Pitta ‘nchiusa (Raisin, walnut, honey pastry from Calabria)

Pittanchiusa (or Pitta ‘mpigliata o pittacupassule) is a typical Christmas pastry from Calabria, the southernmost part of the country. Strips of an olive oil and white wine pastry are filled with walnuts, raisins, orange zest, clove, cinnamon and syrupy vincotto, rolled into coils (or rosette, as we say in Italian, meaning “little roses” – much more poetic), doused with honey and baked into a glistening, caramelized, bronze-coloured “flower”.

Pittanchiusa is crisp and deliciously gooey at the same time, sweet, spicy, and citrusy, the muted bitterness of the walnuts counterbalancing the overall sweetness. It would be a pity to limit this lovely pastry to Christmas only. 

In fact, it makes the perfect afternoon tea treat on winter days, but it is also an excellent pudding if served warm, with some creme fraiche perhaps – hardly traditional, of course, yet utterly delicious. In Italy this type of celebratory and rich pastry would be served at room temperature (never warm), at the end of a festive supper, alongside a spread of tangerines, oranges, dried figs stuffed with almonds and dipped in chocolate, mixed nuts, hard and soft nougat/torrone,  croccante (here you can see a traditional Sicilian croccante maker: amazing!). I have never been to such festive suppers without being offered in the end a strong moka coffee or some sort of home made (even stronger!) liqueur – Limoncello more often than not. Heaven. Going back to our pitta ‘nchiusa, it is worth noting that such a delicious pastry also happens to be vegan.

 

Pitta ‘nchiusa/raisin, walnut and honey pastry from Calabria
One disposable round alluminium tin, 25 cm in diameter and 4 cm high , well buttered (oiled, if you want the pastry to be 100% vegan)

The pastry
The pastry can be made using a food processor, or a food mixer or by hand: I prefer using the food processor.

Italian 00 flour or plain flour – 125g
fine Italian durum wheat flour called semola rimacinata – 125g (see notes)
pinch of salt
grated zest of half an orange
extra virgin olive oil – 30ml, a light one
neutral vegetable oil – 30ml
white wine  or white vermouth – 60ml
warm water – 60ml (adding more if necessary to obtain a supple dough)
orange flower honey or other mild honey, 1 tablespoon

Whizz together the flour, salt and orange zest.
Mix the liquid ingredients together and add them slowly to the flour mix, switching the processor ON and OFF with the Pulse switch. At this stage you just want to fully hydrate the flour: STOP when the mix starts to resemble coarse breadcrumbs (or couscous, actually). Let the dough rest, covered, for 20 minutes.
Now it is time to mix/knead by switching the motor ON and OFF using the Pulse switch; carry on until soft, supple clumps of dough start forming, adding more warm water if the mix feels on the dry side. Do not let the dough mass around the blades. The dough should be soft, supple, but not sticky.
Transfer it onto a lightly floured working surface and knead gently for a couple of minutes. The dough should be malleable and easy to work with.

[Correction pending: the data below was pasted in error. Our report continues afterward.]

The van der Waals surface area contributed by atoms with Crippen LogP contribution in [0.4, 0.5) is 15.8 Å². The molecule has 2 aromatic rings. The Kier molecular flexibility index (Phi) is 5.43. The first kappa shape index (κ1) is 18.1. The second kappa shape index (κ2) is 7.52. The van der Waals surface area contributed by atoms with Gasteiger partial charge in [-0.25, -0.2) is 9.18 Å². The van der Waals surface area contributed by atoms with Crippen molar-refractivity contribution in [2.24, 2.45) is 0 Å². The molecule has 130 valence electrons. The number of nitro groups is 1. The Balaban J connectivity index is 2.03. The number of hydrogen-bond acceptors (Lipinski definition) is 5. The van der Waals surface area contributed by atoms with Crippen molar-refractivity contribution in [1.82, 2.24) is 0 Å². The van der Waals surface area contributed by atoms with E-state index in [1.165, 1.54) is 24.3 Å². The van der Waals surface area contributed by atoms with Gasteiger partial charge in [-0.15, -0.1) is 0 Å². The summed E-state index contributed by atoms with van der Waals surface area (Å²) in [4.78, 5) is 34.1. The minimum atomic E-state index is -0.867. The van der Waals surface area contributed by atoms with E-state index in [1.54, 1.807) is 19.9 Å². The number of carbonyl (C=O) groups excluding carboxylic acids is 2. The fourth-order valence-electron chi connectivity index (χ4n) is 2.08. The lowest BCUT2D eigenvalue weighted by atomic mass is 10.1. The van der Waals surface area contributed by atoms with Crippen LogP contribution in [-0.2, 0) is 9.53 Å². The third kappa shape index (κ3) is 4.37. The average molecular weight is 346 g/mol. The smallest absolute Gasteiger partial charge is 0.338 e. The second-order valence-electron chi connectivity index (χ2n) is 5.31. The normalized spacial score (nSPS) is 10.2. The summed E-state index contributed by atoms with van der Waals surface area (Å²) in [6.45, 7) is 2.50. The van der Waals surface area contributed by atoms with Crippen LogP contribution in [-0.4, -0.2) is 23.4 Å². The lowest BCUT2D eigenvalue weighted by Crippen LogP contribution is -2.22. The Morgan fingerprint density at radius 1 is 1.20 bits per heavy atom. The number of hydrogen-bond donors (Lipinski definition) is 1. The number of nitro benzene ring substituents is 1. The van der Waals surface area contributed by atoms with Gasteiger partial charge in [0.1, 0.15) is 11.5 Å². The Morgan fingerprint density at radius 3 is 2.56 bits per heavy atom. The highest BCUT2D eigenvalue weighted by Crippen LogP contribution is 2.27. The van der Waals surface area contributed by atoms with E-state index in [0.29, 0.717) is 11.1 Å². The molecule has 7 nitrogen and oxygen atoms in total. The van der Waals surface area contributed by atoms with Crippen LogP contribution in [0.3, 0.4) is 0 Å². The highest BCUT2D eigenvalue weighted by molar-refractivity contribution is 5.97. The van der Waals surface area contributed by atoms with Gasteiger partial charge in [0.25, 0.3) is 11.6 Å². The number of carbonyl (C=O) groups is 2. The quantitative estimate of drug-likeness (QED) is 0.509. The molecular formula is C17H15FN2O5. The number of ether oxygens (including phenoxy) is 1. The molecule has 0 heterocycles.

If your filling is ready and you want to roll the dough by machine, you can proceed straight away, otherwise, if rolling by hand, the dough must rest for 30 minutes, at room temperature, wrapped in cling film.

The filling:
Ideally it should be made at least one day before baking the pitta’ nchiusa to give the ingredients time to get to know each other well and thus deepen the final flavour.
Then it is just a matter of mixing the following:

toasted assorted nuts (walnuts, almonds, hazelnuts), 200g. A mix of almonds+walnuts only is fine. They must then be chopped coarsely.
a pinch of salt
cinnamon, ½ teaspoon
ground cloves, ¼  teaspoon
grated zest of 1 orange
raisins – 200g soaked in the juice of one orange and 2 tablespoons of Strega liqueur, available from Waitrose or online  (Marsala, Grappa or Brandy or will do).
orange flower honey or other mild honey, 1 tablespoon

If you want to  be really traditional, you should also add a couple of tablespoons of vincotto, pretty expensive stuff – you can buy it from here and here. I made pittanchiusa without and it was delicious;  I then tried using pomegranate syrup and it was delicious; I also made my homemade imitation vin cotto (see notes) and it was delicious… You get the message…

For assembling the pastry you will need:
30ml extra virgin olive oil mixed with 30ml neutral vegetable oil
orange flower honey or other mild honey, 230g
ground cloves ¼ teaspoon + cinnamon ½ teaspoon + pinch of salt

…and finally, let’s get started:
preheat the oven to 160 ° C/320° F

I found that rolling the dough with a hand-cranked  pasta machine gives the best results; alternatively you can roll the dough by hand (see notes). The pictures show both methods.

If using a pasta machine, divide the dough into six equal pieces; work with one piece at a time, keeping the others covered. Starting from the widest setting of the pasta machine, start thinning the dough, following these impeccable instructions from Marcella Hazan. Stop when the dough strips have gone through the one before the last notch. You should end up with long and rather thin (but not transparent) strips of dough, between 60 and 70 cm long and 8 to 10 cm wide.